Tim arrived shortly after to find me hiding in one of the rows, tossing one berry in the bowl and two in my mouth. We headed home munching on the berries and commenting on how different and ridiculously sweeter and superior these berries were to any supermarket imposter.
Hopefully my neighbor goes on vacation again very soon.
So with all these berries in the refrigerator, a fruit and yogurt parfait sounded like just the right kind of breakfast for a quiet Saturday morning. And with this peanutty granola, the fruit and yogurt parfait was certainly the right choice.
Basic Peanut Butter Granola
(adapted from Eat Live Run's Elvis Granola)
1/4 cup vegetable oil
1/3 cup maple syrup
1/4 cup crunchy peanut butter
1/2 tsp salt
1 tsp cinnamon
4 cups old-fashioned oats
1/2 cup almonds, roughly chopped
6 dried apricots, roughly chopped
Preheat oven to 275 degrees. Combine oil, syrup and peanut butter in a small saucepan and simmer until combined, stirring frequently. Combine salt, cinnamon, oats, almonds and apricots and mix. Pour hot mixture over dried oat mixture and combine until all dried ingredients are coated well. Spread granola onto a large cookie sheet and bake for 40-45 minutes, turning granola with a spatula halfway through.
Question of the Day: Have you ever eaten black raspberries before? Besides in black raspberry ice cream?
There are some nights I just don't want to turn the oven on. Sometimes I end up dining solo. And still other nights, a bowl of cereal is as gourmet as I get. Sure, home-cooked chicken and biscuits and bison chili make it into the lineup now and again, but there are just times when a tasting plate is the right answer.
Lazy. Dining solo. But not pathetic enough (yet) to eat cereal. Tonight was one of those nights. And whatever you do, be sure to call it a tasting plate. After all, it sounds so fancy and elegant, especially when you're currently in a ripped gray t-shirt circa 1998 and you could really use some elegance at this moment in time.
Please don't call the fashion police on me. I swear I can clean up when prodded. Like last weekend at Marconi Beach for date night. Well, at least I tried.
So back to dinner. Blankly staring in to the cabinet, plucking olives out of a jar and attempting to cobble together some semblance of dinner that might not be a complete embarrassment if Publishers' Clearing House suddenly descended on my home to let me know I've won millions of dollars (or the folks at What Not to Wear, for that matter), I decided on homemade hummus. To be completely
hummus honest, I like hummus but I don't love hummus. I'm not a big dipper or spreader, so hummus never had a great deal of appeal.
But tonight, hummus sounded good because I had these homemade wheat thins hanging around that needed a savory spread.
And I didn't even need to turn on the stove. Score.
I had all the best intentions of sharing a stellar recipe, but unfortunately it went something like this:
- 1, no 2 cans of chick peas... or do you call them garbanzo beans?
- 2 Tbsp tahini or something close to that... where the heck is my Tablespoon?
- Juice of one lemon. No lemons in fridge. Must use glugs of concentrate. Not as tasty, but gets the job done.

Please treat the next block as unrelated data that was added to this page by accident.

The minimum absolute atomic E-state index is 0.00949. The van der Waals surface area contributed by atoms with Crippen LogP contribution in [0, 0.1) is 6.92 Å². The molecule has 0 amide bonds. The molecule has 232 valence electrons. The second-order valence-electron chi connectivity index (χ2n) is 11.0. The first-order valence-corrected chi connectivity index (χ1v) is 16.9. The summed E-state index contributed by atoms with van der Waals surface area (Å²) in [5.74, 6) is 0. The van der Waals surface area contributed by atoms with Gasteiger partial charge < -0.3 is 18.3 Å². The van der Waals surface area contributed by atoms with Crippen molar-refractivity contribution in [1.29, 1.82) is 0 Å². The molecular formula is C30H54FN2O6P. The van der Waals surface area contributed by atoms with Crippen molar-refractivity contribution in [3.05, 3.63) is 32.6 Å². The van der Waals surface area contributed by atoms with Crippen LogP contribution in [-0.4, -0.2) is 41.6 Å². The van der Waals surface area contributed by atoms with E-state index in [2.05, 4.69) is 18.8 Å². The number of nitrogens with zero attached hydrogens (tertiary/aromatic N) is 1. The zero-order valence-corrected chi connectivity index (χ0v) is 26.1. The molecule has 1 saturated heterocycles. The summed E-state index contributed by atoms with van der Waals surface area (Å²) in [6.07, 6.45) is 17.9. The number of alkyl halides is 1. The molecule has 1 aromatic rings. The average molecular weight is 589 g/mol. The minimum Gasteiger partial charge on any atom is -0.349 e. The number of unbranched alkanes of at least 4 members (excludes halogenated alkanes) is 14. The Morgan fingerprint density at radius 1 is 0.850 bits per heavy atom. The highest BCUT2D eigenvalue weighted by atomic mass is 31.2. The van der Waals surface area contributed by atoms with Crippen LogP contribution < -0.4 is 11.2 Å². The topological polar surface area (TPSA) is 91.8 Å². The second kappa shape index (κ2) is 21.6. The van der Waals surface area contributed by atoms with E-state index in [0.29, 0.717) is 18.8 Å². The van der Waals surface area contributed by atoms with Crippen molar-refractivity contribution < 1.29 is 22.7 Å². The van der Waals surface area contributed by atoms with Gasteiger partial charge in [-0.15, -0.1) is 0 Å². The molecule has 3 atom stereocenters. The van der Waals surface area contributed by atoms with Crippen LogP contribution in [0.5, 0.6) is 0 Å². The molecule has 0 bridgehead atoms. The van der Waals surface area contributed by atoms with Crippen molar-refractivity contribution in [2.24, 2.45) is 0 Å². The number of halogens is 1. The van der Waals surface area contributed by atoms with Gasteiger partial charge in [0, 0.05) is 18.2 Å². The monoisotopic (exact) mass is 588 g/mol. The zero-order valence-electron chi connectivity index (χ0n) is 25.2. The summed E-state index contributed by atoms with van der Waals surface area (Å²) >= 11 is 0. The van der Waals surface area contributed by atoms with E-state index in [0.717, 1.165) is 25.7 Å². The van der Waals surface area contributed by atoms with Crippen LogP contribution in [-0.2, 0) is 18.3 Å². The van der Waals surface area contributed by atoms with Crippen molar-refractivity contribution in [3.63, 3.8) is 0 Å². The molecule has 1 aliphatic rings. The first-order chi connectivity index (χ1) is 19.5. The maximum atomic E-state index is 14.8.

- 1/4 tsp minced garlic
- Some amount of bean liquid from the can. Enough so that it doesn't clog up the blender.
- Some more tahini for good measure. Who doesn't love an expensive sesame seed paste?
- A few generous shakes of paprika and salt.
- Blend until blender begins to smell like smoke. Stop. Taste. Adjust for right flavor. Add 2 Tbsp sundried tomatoes at the last minute because you can't help yourself. Blend right before blender ignites. Unplug blender and hope for the best but prepare for the worst.
This is certainly Recipes Gone Bad, but is supposed to be an example of mixing, tasting, adjusting, finding the right balance. I consider this a loose definition of cooking. And a horrible example of a recipe for you to actually use. And an even better reason to invest in a new blender.
Scoop a dollop of the hummus concoction onto an appetizer plate next to some olives, slices of CSA cucumbers, and a few of these absolutely delicious homemade wheat thins. We have a slight obsession with wheat thins in this house and each week I find myself spending a small fortune on these delightfully snack-y crackers. This person has a particular affinity for consuming entire boxes in record amounts of time. So to save some hard-earned dough, I got all creative and made some myself.
The crackers lent the perfect amount of sweetness to the already crunchy, savory, and salty plate. And while the elements go so well together, the tasting plate is meant to be enjoyed by yourself.
So go ahead, get in to your rattiest t-shirt from middle school, slice up a cucumber, make your best attempt at some hummus, snack on some olives and if you're really nice, I'll share some wheat thins with you. Only if I can pry them out of the hands of this one.
Question of the Day: How DO you spell the word that means chickpea puree? Hummus? Hummous? Hommus? Or some other combination of o's and u's?
This question has continued to allude me for years. I should know the answer, but for the longest time I kept forgetting to look it up on Wikipedia and never see it in my regular grocery market, so I remained naive to it until this week. I just assumed it was some combination of cumin, turmeric, coriander, and other spices I throw together when I make Orangette's channa masala or lentils. In fact, I wasn't far off. Garam masala is a spice mixture and contains a combination of pepper, cloves, cinnamon, nutmeg, coriander, cumin, malabar leaves and star anise, or some combination of these.
When traveling in Colorado last week, I found this quaint spice shop that sold hundreds of delicious and unique spices. One was the infamous (in my mind, at least) garam masala. So I bought a tiny packet, fettered it away in my checked baggage and finally decided to test it out this week.
Meat has become a more regular character featured in my diet lately, so I hunkered down and created an oldie but goodie vegan dish featuring two of my favorite ingredients: chick peas and coconut milk.
This dish isn't quite channa masala. I used the coconut milk as the liquid instead of classic tomatoes. It was a delicious substitution but probably disqualifies it from any authentic channa masala contest. Not that I know of any such contest. But if you ever do hear of one, I'd be happy to act as an official taste tester. And maybe this dish does have an authentic name in Indian cuisine, I just don't know it. I'm sure this isn't the first time these ingredients have been combined.